Like his predecessor, Pope Francis reached out to Rome's Jewish community at the very start of his pontificate, pledging to continue to strengthen the increasingly close ties between Catholics and Jews.
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Just hours after he was elected the first Latin American pope in history, Francis sent a letter to Rome's chief Rabbi Riccardo di Segni, saying he hoped to "contribute to the progress that relations between Jews and Catholics" have seen since the 1962-1965 Second Vatican Council.
In an interview Friday with The Associated Press, di Segni said the dialogue between Catholicism and Judaism was "complicated" but added that the new pope's background "gives me trust and hope" that relations will continue to improve.
Other Jewish leaders welcomed the election of a pontiff seen as an ally when he was archbishop of Buenos Aires. Israeli President Shimon Peres said Francis would be a "welcome guest in the Holy Land" while Ronald Lauder, the president of the World Jewish Congress, said the new pope "always had an open ear for our concerns."
"By choosing such an experienced man, someone who is known for his open-mindedness, the cardinals have sent an important signal to the world," Lauder said. "I am sure that Pope Francis I will continue to be a man of dialogue, a man who is able to build bridges with other faiths."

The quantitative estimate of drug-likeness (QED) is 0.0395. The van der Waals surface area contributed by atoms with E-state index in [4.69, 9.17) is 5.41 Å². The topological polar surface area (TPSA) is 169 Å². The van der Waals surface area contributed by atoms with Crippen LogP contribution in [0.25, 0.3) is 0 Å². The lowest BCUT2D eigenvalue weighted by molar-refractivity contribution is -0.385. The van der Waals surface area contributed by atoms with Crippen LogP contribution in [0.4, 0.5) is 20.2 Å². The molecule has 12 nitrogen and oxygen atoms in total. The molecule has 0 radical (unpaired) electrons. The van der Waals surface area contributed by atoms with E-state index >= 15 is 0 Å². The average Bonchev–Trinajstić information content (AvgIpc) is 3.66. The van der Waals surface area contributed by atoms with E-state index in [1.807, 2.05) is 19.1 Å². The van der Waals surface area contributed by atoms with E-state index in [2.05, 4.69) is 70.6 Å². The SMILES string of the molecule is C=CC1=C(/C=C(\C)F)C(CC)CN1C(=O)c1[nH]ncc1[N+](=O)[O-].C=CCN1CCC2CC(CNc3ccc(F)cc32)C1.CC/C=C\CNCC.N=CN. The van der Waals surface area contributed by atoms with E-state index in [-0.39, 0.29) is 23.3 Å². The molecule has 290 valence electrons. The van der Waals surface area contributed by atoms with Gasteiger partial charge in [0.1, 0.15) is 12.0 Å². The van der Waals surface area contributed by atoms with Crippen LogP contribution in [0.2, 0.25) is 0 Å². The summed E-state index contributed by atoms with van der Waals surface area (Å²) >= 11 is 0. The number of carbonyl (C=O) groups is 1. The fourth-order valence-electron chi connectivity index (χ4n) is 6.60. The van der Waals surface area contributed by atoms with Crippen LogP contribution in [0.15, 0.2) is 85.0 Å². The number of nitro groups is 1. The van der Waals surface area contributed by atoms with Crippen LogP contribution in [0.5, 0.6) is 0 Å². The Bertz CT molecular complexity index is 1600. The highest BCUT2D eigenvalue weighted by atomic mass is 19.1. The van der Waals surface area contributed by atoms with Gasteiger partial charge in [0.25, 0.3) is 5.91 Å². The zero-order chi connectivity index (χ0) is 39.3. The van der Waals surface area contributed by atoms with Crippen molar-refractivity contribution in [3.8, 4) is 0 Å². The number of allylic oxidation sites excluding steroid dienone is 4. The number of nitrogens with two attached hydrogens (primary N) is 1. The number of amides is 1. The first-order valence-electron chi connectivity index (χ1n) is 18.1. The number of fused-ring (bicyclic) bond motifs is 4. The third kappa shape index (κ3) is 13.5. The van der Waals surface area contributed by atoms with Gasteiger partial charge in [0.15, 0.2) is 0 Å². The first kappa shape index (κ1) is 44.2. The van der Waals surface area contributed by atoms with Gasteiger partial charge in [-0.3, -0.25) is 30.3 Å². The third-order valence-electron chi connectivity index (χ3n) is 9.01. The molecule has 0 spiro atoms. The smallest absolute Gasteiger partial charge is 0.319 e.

Cardinal Jorge Bergoglio, as he was known before he became pope, showed as Buenos Aires archbishop an inclination to expand interfaith outreach to Islam and Judaism, and made efforts to further close the nearly 1,000-year estrangement with the Orthodox churches.
He was widely praised for his aid to Buenos Aires' Jewish community following the 1994 bombing of a Jewish Center that killed 85 people. Iran has been blamed for the attack, but denied any links. A joint Argentine-Iranian "truth commission" is studying the evidence.
"We hope that his word and his example contribute to the achievement of harmony, brotherhood and peace among all peoples," the Italian Rabbinical Assembly said, pledging to do its part to foster dialogue between Jews and Catholics "with mutual respect for their respective identities."
Francis' predecessors, John Paul II and Benedict XVI, worked toward reconciliation between Catholics and Jews during their papacies.
Benedict's first official act as pope was a letter to Rome's Jewish community and he became the second pope in history, after John Paul, to enter a synagogue. However, he met harsh criticism when he lifted the excommunication of a bishop who turned out to be a Holocaust-denier.
Lauder said the World Jewish Congress, which represents Jewish communities in 100 countries, is convinced that Francis will "speak out against all forms of anti-Semitism both within and without the Catholic Church, that he will take action against clerics who deny or belittle the Holocaust and that he will strengthen the Vatican's relations with Israel."